Forty percent indicated that pay was too low. “Pay, pay, pay” was the common cry. First, many noted that they were not paid enough to compensate for the debt they incurred during their graduate programs. Although some indicated that they had obtained a master’s degree because it was the minimum education requirement for the position, others wrote that their degree was not necessary for their position and was not valued within their institution. While many derived personal satisfaction from their degrees, many indicated they had no financial benefit. “Pay isn't enough to justify the graduate degree,” wrote one respondent.
Second, many noted that they could be making more money in a different field. "Despite requiring master's degrees for advisor positions, the institution does not pay competitively based on knowledge and experience.” Another lamented, “Making no money. Knowing that my strengths and education would be better compensated elsewhere.”
Third, salaries for advisors with advanced degrees do not differ significantly, or at all, from advisors with less education. One participant commented, “There is no financial compensation for having completed advanced degrees; I could hold this job with just a bachelor's degree.” Finally, 10% of respondents mentioned a lack of career growth opportunities in advising and revealed some advisors’ desires for greater responsibility and autonomy in their jobs. They wrote about feeling stuck in their positions, having few to no opportunities for advancement within advising, and seeing no clear paths into higher positions. “At some point in higher education, especially advising, you reach the ceiling,” wrote one advisor. “Most people in education argue that with higher degrees, a person should continue to rise in position level instead of remaining in advising.” Another reflected, “There seems to be a lack of a career ladder in academic advising, at least in my institution, so at times it feels like the degree was not worth the cost.”
On the other hand, 34% experienced no drawbacks in holding an advanced degree. A quarter (26%) indicated explicitly that they could identify no disadvantages, and another 7% left the answer blank. Some exclaimed with enthusiasm that they saw no drawbacks—“I have no regrets with earning an advanced degree.” Others indicated once again that they felt advanced degrees enhanced their performance as advisors.
Others reflected on the less tangible benefits of higher degrees: “Prestige, confidence, and credibility,” as one participant succinctly summarized. One advisor commented, “I think my students and my university trust me to provide the informed guidance and appropriate information, at least in part because of my degree.” Another wrote, “As a researcher, I bring acknowledgement to my university each time I publish.”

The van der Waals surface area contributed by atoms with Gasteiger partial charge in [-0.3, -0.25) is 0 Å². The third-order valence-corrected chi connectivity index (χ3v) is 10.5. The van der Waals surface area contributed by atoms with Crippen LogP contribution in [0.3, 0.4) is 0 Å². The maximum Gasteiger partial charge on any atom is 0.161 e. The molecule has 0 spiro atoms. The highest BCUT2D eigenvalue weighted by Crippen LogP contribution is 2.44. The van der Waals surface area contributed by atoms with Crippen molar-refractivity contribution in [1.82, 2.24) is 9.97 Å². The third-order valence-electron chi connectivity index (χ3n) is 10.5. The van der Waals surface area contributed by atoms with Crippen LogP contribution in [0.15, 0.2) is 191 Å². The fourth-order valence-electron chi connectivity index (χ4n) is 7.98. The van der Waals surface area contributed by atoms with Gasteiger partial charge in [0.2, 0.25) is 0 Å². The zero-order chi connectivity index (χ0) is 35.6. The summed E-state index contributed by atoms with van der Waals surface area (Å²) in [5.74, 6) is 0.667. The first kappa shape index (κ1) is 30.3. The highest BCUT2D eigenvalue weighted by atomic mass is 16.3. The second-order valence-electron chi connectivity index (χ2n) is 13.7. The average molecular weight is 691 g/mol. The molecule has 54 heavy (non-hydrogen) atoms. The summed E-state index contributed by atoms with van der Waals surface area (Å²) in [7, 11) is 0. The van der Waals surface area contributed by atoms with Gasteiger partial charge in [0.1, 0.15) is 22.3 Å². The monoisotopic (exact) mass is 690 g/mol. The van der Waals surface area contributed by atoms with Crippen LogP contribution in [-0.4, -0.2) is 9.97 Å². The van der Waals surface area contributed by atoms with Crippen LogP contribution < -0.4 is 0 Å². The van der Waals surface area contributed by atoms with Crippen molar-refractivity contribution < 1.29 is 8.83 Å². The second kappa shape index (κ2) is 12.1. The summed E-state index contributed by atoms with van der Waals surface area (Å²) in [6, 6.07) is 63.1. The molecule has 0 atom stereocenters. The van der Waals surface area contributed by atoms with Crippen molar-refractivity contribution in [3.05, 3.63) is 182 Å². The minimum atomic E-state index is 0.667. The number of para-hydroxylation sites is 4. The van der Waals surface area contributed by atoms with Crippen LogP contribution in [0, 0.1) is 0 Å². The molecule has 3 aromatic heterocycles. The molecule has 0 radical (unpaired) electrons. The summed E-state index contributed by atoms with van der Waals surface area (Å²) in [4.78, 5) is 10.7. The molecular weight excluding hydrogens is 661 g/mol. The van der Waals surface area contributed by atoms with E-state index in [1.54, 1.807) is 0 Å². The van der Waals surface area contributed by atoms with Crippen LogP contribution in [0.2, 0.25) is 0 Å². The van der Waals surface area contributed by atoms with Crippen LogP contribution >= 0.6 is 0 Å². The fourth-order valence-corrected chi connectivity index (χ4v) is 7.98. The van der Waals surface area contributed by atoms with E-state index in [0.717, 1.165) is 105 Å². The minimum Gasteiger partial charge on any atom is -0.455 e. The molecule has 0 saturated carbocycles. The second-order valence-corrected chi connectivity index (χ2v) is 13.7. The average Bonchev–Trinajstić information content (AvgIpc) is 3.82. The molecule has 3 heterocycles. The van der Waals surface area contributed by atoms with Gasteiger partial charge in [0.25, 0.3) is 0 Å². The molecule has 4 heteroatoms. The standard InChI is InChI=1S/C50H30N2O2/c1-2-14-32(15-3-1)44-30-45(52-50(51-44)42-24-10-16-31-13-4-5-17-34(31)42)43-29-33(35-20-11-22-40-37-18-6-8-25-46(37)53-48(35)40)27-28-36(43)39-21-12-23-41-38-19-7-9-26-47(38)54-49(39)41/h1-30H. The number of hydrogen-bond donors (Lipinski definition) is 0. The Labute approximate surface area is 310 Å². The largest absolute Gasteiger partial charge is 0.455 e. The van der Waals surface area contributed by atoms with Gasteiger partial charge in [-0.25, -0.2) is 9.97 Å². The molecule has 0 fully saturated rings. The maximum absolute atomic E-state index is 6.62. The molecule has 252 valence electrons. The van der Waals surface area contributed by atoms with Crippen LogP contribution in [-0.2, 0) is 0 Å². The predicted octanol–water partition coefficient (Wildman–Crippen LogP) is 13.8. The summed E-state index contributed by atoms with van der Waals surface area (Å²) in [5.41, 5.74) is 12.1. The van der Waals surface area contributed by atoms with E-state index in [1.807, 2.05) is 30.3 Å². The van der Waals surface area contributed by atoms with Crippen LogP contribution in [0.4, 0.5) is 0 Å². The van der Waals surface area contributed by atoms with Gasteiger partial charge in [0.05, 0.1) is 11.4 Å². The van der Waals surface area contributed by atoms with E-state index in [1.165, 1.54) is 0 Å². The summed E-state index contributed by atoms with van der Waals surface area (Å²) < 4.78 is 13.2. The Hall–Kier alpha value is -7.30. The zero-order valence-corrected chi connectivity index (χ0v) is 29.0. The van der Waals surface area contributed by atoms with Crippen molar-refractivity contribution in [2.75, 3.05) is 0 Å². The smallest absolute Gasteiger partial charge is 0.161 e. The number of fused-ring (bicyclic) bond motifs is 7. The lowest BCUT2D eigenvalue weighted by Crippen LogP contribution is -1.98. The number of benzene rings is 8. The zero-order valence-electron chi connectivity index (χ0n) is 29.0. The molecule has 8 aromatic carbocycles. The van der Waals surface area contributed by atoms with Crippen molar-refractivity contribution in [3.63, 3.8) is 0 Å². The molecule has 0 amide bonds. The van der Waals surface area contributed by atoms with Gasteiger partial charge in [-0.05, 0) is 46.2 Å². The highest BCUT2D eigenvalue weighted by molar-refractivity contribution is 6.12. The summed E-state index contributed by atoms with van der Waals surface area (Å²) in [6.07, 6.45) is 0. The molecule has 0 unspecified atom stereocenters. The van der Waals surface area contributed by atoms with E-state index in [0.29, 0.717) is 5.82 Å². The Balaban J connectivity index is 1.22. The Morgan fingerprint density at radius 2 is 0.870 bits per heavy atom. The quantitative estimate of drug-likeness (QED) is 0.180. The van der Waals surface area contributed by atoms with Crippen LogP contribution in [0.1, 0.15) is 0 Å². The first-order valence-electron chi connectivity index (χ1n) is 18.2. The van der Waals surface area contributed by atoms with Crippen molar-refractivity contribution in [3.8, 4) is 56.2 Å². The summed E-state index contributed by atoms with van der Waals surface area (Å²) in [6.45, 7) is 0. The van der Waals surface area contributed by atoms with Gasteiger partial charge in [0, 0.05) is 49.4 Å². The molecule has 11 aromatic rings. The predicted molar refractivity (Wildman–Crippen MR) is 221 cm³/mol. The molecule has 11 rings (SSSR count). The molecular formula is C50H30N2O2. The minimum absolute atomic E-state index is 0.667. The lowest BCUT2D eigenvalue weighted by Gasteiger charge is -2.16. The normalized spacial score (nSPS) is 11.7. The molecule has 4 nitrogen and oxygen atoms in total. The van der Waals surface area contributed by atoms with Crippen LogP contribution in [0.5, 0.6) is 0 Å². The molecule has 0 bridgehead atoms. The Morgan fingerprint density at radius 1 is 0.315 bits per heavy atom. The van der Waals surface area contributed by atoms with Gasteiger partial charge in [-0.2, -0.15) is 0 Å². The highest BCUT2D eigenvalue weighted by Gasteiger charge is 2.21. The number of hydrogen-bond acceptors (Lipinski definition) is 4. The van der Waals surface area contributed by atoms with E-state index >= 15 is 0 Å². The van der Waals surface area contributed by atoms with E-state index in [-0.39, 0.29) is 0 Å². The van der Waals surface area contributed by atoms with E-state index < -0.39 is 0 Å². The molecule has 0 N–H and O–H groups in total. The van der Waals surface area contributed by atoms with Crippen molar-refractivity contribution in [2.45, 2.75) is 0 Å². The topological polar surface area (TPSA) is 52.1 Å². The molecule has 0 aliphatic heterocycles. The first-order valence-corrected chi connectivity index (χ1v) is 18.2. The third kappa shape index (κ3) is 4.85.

In contrast to advisors who saw no concrete career benefits from their advanced degrees, other participants contended that their degrees enabled them to grow professionally and take on roles beyond advising, including teaching and serving on university committees. One advisor explained how their advanced degree directly helped them with career advancement: “My PhD gave me the opportunity to assume progressively more responsible roles, all of which have involved academic advising, at seven different campuses.”
Participants’ responses to this survey raise essential questions about the value of advanced degrees to advisors’ job performance, satisfaction, and career trajectories. The results of the survey indicate that advisors with advanced degrees have made long careers that combine academic advising with core functions of higher education including scholarly production and teaching. The survey revealed that advisors hold mixed feelings about the value of their degrees to their careers. While many respondents identified low pay and a lack of clear paths for professional advancement as primary drawbacks to advising, others indicated that their degrees opened opportunities for greater responsibility, complexity, and intellectual stimulation.
The experiences of academic advisors with advanced degrees illuminate ways that institutions of higher learning could improve advisor satisfaction and strengthen universities. First, create clear pathways for advancement and compensation that place value on advanced degrees. Second, include raises for educational attainment within careers ladders. Finally, integrate scholarly and academic service activities into core job functions for advisors with advanced degrees. Benefits to this approach include creating criteria for advancement that do not include supervising and elevating the role of academic advisors by integrating administrative and scholarly functions. Academic advisors with advanced degrees enrich not only students’ lives, but also strengthen their colleges and universities with their critical thinking, problem solving, and knowledge of academia.
Kathryn N. Gallien
Academic Advisor II
College of Social & Behavioral Sciences
University of Arizona
Director of Academic Advising and Student Success
College of Social & Behavioral Sciences
University of Arizona
Aiken-Wisniewski, S. A., Johnson, A., Larson, J., & Barkemeyer, J. (2015). A preliminary report of advisor perceptions of advising and of a profession. NACADA Journal, 35(2), 60–70.
Carlstrom, A. H., & Miller, M. A. (Eds.). (2013). 2011 NACADA national survey of academic advising (Monograph No. 25). NACADA: National Academic Advising Association. https://nacada.ksu.edu/Resources/Clearinghouse/View-Articles/2011-NACADA-National-Survey.aspx
Saldaña, J. (2016). The coding manual for qualitative researchers. Sage.